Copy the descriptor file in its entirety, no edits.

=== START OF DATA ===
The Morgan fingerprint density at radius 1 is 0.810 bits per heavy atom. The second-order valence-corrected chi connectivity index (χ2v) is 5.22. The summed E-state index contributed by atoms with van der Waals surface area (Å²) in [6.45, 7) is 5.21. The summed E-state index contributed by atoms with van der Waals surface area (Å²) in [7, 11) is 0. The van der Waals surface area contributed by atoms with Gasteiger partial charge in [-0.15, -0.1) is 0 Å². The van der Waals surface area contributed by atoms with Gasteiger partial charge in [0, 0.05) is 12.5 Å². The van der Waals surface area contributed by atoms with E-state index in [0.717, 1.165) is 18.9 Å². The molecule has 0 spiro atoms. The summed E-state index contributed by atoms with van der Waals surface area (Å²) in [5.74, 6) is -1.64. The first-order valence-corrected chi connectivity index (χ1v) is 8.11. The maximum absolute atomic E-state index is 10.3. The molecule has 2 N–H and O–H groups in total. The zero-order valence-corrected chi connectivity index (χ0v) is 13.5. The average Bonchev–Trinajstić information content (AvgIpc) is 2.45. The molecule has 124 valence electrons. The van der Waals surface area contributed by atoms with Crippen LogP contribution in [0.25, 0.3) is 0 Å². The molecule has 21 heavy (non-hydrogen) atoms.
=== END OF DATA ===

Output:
The Morgan fingerprint density at radius 1 is 0.810 bits per heavy atom. The second-order valence-corrected chi connectivity index (χ2v) is 5.22. The summed E-state index contributed by atoms with van der Waals surface area (Å²) in [6.45, 7) is 5.21. The summed E-state index contributed by atoms with van der Waals surface area (Å²) in [7, 11) is 0. The van der Waals surface area contributed by atoms with Gasteiger partial charge in [-0.15, -0.1) is 0 Å². The van der Waals surface area contributed by atoms with Gasteiger partial charge in [0, 0.05) is 12.5 Å². The van der Waals surface area contributed by atoms with E-state index in [0.717, 1.165) is 18.9 Å². The molecule has 0 spiro atoms. The summed E-state index contributed by atoms with van der Waals surface area (Å²) in [5.74, 6) is -1.64. The first-order valence-corrected chi connectivity index (χ1v) is 8.11. The maximum absolute atomic E-state index is 10.3. The molecule has 2 N–H and O–H groups in total. The zero-order valence-corrected chi connectivity index (χ0v) is 13.5. The average Bonchev–Trinajstić information content (AvgIpc) is 2.45. The molecule has 124 valence electrons. The van der Waals surface area contributed by atoms with Crippen LogP contribution in [0.25, 0.3) is 0 Å². The molecule has 21 heavy (non-hydrogen) atoms.